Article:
The sun had sunk – a red glow melting away into the horizon, bringing an end to another fading evening; another passing day. I had just left Utah, and soon found myself crossing the Colorado state line into New Mexico. Vast plains and dark desert greeted me, while an ominous night sky began to drop rain from overhead. A very unsettling welcome sign almost fully covered, mostly in obscure, anarchic graffiti made me feel as though I was entering the exit of humanity. It’s something that you just don’t see often while traveling the country, as most welcome signs are normally clear and free of any trace of vandalism. Being so many miles from much civilization, these particular signs must receive very minimal attention. It seemed like every sign I continued to pass was increasingly difficult to decipher through the layers of careless graffiti scrawled upon federal aluminum freeway canvas. What no travel brochure will tell you about entering some parts of New Mexico is that the freeway will provide you, and your car with the most uncomfortable full-body massage of your life. I proceeded to drive these pothole-infested roads straight into a seemingly ungoverned and reckless place – but oddly enough, the scenery left me feeling relaxed. Driving these roads, however continued to knock my relaxed state every other few seconds; it was like rolling a Hot Wheels car over the backs of 500 Suriname toads that had just given birth. Nearing Albuquerque, I figured it was time to get some rest. It was now 4 o’clock in the morning, and I somehow managed to hold my eyes open for another hour while I searched Route 66 for a good place to lay low, and wait for sunrise…in three hours. I situated myself beneath a large neon Route 66 sign and prepared to sleep. Bright light fell from the massive logo above, touching the street below and painting the surrounding area with a deep, neon blue glow. I quickly drifted off, with the sky already fading into an aqua hue, welcoming daylight.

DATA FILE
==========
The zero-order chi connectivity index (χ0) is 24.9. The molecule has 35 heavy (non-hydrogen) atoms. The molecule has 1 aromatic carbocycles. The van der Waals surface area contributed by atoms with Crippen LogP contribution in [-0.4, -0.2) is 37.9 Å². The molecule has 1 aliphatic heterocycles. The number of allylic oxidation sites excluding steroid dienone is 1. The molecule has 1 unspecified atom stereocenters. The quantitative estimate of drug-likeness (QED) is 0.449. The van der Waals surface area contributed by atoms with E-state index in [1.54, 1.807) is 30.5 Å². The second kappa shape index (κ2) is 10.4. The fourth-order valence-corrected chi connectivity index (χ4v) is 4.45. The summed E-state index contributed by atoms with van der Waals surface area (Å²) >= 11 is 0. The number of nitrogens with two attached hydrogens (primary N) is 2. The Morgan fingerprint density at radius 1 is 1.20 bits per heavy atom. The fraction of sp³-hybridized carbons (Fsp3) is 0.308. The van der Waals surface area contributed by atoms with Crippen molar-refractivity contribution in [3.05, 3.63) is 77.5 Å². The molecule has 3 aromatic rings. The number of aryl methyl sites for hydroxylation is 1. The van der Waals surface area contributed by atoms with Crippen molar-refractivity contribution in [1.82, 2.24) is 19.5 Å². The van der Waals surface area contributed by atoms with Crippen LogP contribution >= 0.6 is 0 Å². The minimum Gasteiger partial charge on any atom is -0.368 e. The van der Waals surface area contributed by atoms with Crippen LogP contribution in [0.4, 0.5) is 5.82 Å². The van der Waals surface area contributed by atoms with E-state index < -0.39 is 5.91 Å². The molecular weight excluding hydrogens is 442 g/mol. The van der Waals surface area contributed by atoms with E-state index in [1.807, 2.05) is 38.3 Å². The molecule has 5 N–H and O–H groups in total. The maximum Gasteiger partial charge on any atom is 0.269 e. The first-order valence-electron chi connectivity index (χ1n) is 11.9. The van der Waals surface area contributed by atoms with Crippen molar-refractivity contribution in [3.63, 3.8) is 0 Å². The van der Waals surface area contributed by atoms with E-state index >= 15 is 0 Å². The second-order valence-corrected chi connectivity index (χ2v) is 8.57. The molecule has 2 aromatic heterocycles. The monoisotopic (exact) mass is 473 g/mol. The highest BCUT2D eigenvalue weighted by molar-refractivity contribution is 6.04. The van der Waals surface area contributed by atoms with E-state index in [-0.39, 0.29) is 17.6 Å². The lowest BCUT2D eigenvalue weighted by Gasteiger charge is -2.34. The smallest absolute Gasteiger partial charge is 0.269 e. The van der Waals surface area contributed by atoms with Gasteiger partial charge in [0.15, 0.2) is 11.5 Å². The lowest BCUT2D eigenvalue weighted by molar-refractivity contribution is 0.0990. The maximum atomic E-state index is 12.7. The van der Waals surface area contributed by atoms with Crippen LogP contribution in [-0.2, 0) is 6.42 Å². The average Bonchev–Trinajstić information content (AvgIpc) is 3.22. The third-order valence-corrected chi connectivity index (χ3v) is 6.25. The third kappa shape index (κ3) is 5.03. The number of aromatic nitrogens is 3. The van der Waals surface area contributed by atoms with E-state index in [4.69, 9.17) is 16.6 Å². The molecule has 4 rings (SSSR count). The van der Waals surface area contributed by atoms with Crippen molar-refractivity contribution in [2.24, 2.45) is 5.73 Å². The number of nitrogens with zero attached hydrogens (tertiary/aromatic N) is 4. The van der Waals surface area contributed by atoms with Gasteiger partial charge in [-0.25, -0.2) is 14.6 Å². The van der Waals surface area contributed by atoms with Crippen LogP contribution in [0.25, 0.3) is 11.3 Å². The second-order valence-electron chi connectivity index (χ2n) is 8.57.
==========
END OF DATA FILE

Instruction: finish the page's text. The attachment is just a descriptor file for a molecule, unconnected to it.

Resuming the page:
Waking only a few short hours later from an incredibly quick rest – if you even want to call it that – I was back on the road in search of the perfect subject; something that I could be proud of adding to my portfolio. Not long into my drive, I stumbled upon exactly what I was looking for when I found myself staring directly into a beautiful broken down ghost town. Just one road over from the infamous Route 66 in New Mexico sits the eerie remainder of a once peaceful town. Formerly home to an active, though never large community – Cuervo, New Mexico now sits practically empty surrounded by desert plains. Cuervo is perhaps one of the most interesting ghost towns in the United States; a fascinating collection of crumbling homes, sat amidst large groups of cacti and relics of 1950s transportation. Weeds grow wildly out of control as many floors inside homes return slowly to dirt. Cuervo rests quietly, aside from the fluttering of old newspapers, whizzing of semi trucks on I-40, and rustling of desert weeds tapping against rusted metal car bumpers.
I was carried into Cuervo on the wings of pure luck – having been lost in my search for fuel, and something to drink. I became turned around attempting to navigate roads, suddenly finding myself directly roadside to this fascinating place. Noticing what I had just found, I quickly stopped, exited my car and began to examine the numerous abandoned structures surrounding me. A bright afternoon sun beat down onto the hot red dirt – the heat was intense as sun rays began to burn my neck. I still had yet to visit a gas station, and I was thirsty; holy fuck, was I thirsty. Here’s where common sense would kick in for most, telling them to find the nearest gas station or body of water immediately. Most sensible people would decide against traversing a dry desert town in 103-degree weather, with a mouth drier than the desert itself. Most people would not want to wander through that type of heat with threat of dehydration at hand; unfortunately I’m incredibly stubborn when I see something that I feel needs to be photographed. So what do I tell myself in these situations?